The hypothesis that lipids – those nasty cholesterols – are responsible for cardiovascular disease has been the king of the theoretical mountain. But a new study suggests that lipids do not tell the entire tale.
The reigning theory underlying cardiovascular disease, the lipid hypothesis, suffered a defeat this week at the hands of the inflammatory hypothesis when canakinumab, a human monoclonal antibody that targets interleukin-1β  was shown to reduce cardiovascular events in the absence of lipid lowering. These were the results of a study published in the New England Journal of Medicine. 17,482 patients met the inclusion criteria of a history of myocardial infarction and an elevated C-reactive protein, a marker of inflammation, which remained high despite “aggressive secondary prevention strategies.” The study tested placebo against three varying doses of canakinumab. The study made the following statistically significant findings:
- "At 48 months, the median reduction from baseline in the high-sensitivity C-reactive protein level was 26 percentage points greater in the group that received the 50-mg dose of canakinumab, 37 percentage points greater in the 150-mg group, and 41 percentage points greater in the 300-mg group than in the placebo group … By contrast, canakinumab use resulted in no significant reduction from baseline in the LDL cholesterol or HDL cholesterol level and in a 4 to 5% median increase in the triglyceride level."
- "At a median follow-up of 3.7 years, the incidence rate for the primary end point (nonfatal myocardial infarction, nonfatal stroke, or cardiovascular death) was 4.50 events per 100 person-years in the placebo group, 4.11 events per 100 person-years in the group that received the 50-mg dose of canakinumab, 3.86 events per 100 person-years in the 150-mg group, and 3.90 events per 100 person-years in the 300-mg group."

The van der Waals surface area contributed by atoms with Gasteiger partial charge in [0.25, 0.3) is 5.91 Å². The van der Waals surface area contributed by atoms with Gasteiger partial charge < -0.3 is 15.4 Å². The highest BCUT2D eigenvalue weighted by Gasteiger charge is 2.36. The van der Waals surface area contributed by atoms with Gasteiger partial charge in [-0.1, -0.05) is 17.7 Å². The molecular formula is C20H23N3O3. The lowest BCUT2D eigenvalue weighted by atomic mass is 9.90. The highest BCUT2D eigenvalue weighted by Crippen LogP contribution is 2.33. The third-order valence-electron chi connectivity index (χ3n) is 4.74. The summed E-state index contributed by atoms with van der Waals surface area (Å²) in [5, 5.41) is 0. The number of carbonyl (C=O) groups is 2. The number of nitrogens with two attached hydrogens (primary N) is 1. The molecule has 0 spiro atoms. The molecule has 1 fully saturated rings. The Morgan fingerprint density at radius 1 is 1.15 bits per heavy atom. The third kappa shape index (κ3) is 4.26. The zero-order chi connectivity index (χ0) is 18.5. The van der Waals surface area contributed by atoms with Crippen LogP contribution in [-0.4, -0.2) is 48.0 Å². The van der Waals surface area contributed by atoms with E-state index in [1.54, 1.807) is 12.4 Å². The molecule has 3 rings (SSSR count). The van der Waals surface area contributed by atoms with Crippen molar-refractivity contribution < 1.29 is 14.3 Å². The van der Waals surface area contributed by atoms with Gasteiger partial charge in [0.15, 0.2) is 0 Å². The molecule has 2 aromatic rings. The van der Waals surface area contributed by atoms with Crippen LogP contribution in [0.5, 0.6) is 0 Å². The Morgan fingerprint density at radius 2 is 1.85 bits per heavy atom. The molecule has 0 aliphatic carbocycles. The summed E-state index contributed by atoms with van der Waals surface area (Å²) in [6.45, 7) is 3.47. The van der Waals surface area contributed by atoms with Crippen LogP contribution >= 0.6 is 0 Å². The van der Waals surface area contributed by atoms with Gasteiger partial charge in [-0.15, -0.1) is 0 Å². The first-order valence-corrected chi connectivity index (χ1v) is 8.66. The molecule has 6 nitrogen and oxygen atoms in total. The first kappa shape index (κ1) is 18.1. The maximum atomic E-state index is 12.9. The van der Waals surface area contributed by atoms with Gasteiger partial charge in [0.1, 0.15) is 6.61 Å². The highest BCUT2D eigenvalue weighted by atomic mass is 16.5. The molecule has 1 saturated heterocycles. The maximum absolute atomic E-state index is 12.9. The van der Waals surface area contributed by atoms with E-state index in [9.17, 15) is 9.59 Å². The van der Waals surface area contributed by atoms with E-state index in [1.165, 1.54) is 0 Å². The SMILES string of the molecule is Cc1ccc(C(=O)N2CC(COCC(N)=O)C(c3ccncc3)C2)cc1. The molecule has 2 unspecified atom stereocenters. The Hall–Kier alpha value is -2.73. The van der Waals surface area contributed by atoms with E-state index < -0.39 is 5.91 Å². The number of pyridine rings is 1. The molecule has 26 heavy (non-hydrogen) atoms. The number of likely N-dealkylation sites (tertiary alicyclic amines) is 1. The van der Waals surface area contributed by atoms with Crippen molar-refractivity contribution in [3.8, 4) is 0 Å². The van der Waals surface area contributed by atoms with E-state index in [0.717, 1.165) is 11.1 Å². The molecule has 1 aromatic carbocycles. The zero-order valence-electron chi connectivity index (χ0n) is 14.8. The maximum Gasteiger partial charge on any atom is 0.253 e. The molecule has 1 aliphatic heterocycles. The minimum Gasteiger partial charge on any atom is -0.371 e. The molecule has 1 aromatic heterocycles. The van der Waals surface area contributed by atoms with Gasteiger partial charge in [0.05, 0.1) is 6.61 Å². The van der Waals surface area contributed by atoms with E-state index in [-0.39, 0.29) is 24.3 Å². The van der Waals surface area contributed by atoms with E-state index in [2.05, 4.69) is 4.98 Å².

And because no therapy comes without risk
- "Neutropenia was more common among patients who were assigned to receive canakinumab than among those in the placebo group, and significantly more deaths were attributed to infection or sepsis in the pooled canakinumab groups than in the placebo group (incidence rate, 0.31 vs. 0.18 events per 100 person-years) …The patients who died from infection tended to be older and more likely to have diabetes than those who did not die from infection. …Thrombocytopenia [a reduction in the number of platelets, cells involved in forming clots] was more common among patients who were assigned to receive canakinumab than among those in the placebo group, but no significant difference in the incidence of hemorrhage was observed."
The authors were quick to narrow their findings to those patients already receiving lipid therapy that have “residual inflammatory risk as assessed by means of a high-sensitivity C-reactive protein level of 2 mg or more per liter;” and to assert that this may represent two different populations that “require personalized approaches to treatment.” They also point out that interleukin-1β is only one of many anti-inflammatory pathways that “might serve as targets for atheroprotection.”
The bottom line is that coronary artery disease is multifactorial, it isn’t just lipids or inflammation. These two factors are engaged in a dance of sorts, along with other ‘dancers’ we may not yet have identified that result in atherosclerosis. There is no monolithic cause of atherosclerosis; it is a result of interactions of many factors. The study helps to balance the belief that lipids are the cause of atherosclerosis with the idea that inflammation also plays a role. In my view, the study provides us with an opportunity to reduce the effects of atherosclerosis further. But more importantly it punctures the myth of a monolithic cause for disease, we should heed this message.
 Interleukin-1β is a molecule called a cytokine that is produced by a number of cells and is a blood-borne signal in our body’s inflammatory response. Canakinumab has anti-inflammatory effects first acknowledge in approval for “use in rheumatologic disorders.”